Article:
In the mind of the Jews, Jerusalem was the literal center of the universe. What they believed to be “Isaac’s Rock” on the temple mount (Moriah), they considered the foundation stone of the world.1 Their “mental and spiritual horizon was bounded by Palestine.”2Indeed, it was not only Jews who regarded Jerusalem and the temple as the spiritual center of the inhabited earth: God fearing Gentiles and pagans alike sought favor from God (or the gods), within its walls or from its people.3 Hence the importance of bringing the old covenant age to a thundering close, a close that would not, could not be mistaken for anything other than the proof Jesus promised to produce concerning His claims to “Messiahship” and His divine “Sonship,” the one who would reign at God’s right hand (Matt. 24:30, 26:64). This is what happened with the destruction of Jerusalem and the temple in A.D. 70. This event signaled the end the writers of the New Testament were most concerned with.4 In short the writers of the New Testament said the end was near because it was. The last days which the Bible emphasizes took place during the first century. They were the last days of the old covenant age, not the last days of human history directly preceding the second coming of Christ. The writers of the New Testament where not mistaken nor were they using language that said one thing but meant another. The end of the age was at hand and took place within a generation of the death and resurrection of Jesus Christ. This closure of one age and the fullness of another was manifest in the overthrow of the Jewish nation by the Romans and their allied armies.
To the Jewish mind of that time the end of Jerusalem and the temple was like the end of the world. (Imagine your feelings if the U.S.A. was brought to total and sudden ruin by foreign armies. It is very likely that you would describe it as the end of the world – as the end of your world at least.) Ezekiel’s almost frenzied prophesies concerning the destruction of Jerusalem by the Babylonians are a case in point. Jeremiah’s expressions of deep pain recorded in the book of Lamentations are also typical. Yes, the “end of the world” had come in times past and it was about to take place again in the later part of the first century. This end was to be the final end of the old covenant way (Heb. 8:13). The world was in the last days of the old covenant age; Jerusalem and the temple would be destroyed and the tie to the Christian church would be severed. “It was particularly after the fall of Jerusalem that the Church (was) freed from its bondage to Judaism. This (was) so that it (would) become a truly universal Church.”5 As one author put it:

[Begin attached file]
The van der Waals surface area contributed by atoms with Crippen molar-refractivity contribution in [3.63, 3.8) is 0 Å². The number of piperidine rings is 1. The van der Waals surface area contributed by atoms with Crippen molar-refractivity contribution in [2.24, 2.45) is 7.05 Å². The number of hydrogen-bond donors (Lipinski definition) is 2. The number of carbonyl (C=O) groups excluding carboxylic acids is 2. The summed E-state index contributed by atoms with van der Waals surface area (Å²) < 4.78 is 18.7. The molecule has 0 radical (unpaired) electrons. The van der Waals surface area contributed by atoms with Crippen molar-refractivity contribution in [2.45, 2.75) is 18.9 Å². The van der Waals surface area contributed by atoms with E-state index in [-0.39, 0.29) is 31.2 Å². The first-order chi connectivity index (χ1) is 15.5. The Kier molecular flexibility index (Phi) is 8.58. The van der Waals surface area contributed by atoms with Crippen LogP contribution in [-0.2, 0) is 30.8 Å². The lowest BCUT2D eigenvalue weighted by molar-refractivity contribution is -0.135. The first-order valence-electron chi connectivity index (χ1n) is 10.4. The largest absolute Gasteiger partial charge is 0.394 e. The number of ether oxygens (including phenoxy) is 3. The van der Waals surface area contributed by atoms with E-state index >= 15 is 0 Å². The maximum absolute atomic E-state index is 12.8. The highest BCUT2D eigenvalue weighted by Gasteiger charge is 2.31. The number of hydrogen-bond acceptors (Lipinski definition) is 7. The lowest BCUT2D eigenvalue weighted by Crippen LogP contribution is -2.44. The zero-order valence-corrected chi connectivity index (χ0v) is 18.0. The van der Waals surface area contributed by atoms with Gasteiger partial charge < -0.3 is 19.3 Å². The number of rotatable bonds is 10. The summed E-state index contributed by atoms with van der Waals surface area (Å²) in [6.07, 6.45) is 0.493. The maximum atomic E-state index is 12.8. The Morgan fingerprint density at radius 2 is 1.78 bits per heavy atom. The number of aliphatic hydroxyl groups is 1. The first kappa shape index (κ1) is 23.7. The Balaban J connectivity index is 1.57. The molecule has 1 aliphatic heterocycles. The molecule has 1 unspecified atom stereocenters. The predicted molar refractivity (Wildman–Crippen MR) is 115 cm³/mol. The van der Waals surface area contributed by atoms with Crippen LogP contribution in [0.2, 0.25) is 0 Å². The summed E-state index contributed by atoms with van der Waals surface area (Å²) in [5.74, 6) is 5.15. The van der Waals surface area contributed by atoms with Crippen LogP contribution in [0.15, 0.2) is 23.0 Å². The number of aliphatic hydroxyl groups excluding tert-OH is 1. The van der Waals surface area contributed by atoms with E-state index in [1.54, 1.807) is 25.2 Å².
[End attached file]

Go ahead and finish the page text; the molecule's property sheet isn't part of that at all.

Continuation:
There is reason to believe that the true significance and grandeur of that great event are very little appreciated by many. The destruction of Jerusalem was not a mere thrilling incident in the drama of history, like the siege of Troy or the downfall of Cathage, closing a chapter in the annals of a state or people. It was an event that has no parallel in history. It was the outward and visible sign of a great epoch in the divine government of the world. It was the close of one dispensation and the commencement of another. It marked the inauguration of a new order of things. The Mosaic economy – which had been ushered in by the miracles of Egypt, the lightenings and thunderings of Sinai, and the glorious manifestations of Jehovah to Israel – after subsisting for more than fifteen centuries, was now abolished. The peculiar relation between the Most High and the covenant nation was dissolved. The Messianic kingdom …(t)he kingdom so long predicted, hoped for, prayed for, was now fully come.6
Without a doubt, the end of the age – the old covenant age – had come upon the world. It was that end that was occupying the minds of the New Testament writers because it was that end which was at hand. It was the end that took place within a generation of Christ’s death and resurrection. It was the end that forever changed the world. Is it any wonder they lived in constant expectation of that event? It was near at hand. Moreover it spelled the beginning of a “new heaven and a new earth” in Christ Jesus. There is no biblical evidence whatsoever to support the idea that the New Testament writers lived in expectation of the immanent physical second coming of Christ and the end of human history. They understood the second coming of Christ at the end of human history was in the distant future. The coming they looked forward to was the “coming” of Christ the King to judge apostate Israel.
1. Colin Cross, Who Was Jesus?, (1970; New York: Barnes & Noble Books, 1993), 49.
2. Alfred Edersheim, The Life And Times of Jesus The Messiah, (Peabody MA: Hendrickson Publishers, n.d.), 84.
3. Josephus, Wars, II:XVII:3, V:I:3, Against Apion, II:40. Philo, The Works Of Philo, trans., C. D. Yonge, (Peabody MA: Hendrickson Publishers, 1993), “Flaccus,” XII:170.
4. John Lightfoot, Commentary On The New Testament From The Talmud And Hebraica, 4 vols., (1859; Peabody MA: Hendrickson Publishers, 1995), 2:309-310, 320-321, 4:258.
5. Kenneth L. Gentry Jr., “The Great Jubilee,” Dispensationalism in Transition, April 1992
6. J. Stuart Russell, The Parousia: A Study of the New Testament Doctrine of Our Lord’s Second Coming, (1887: Grand Rapids: Baker Book House, 1983, 1985), 546.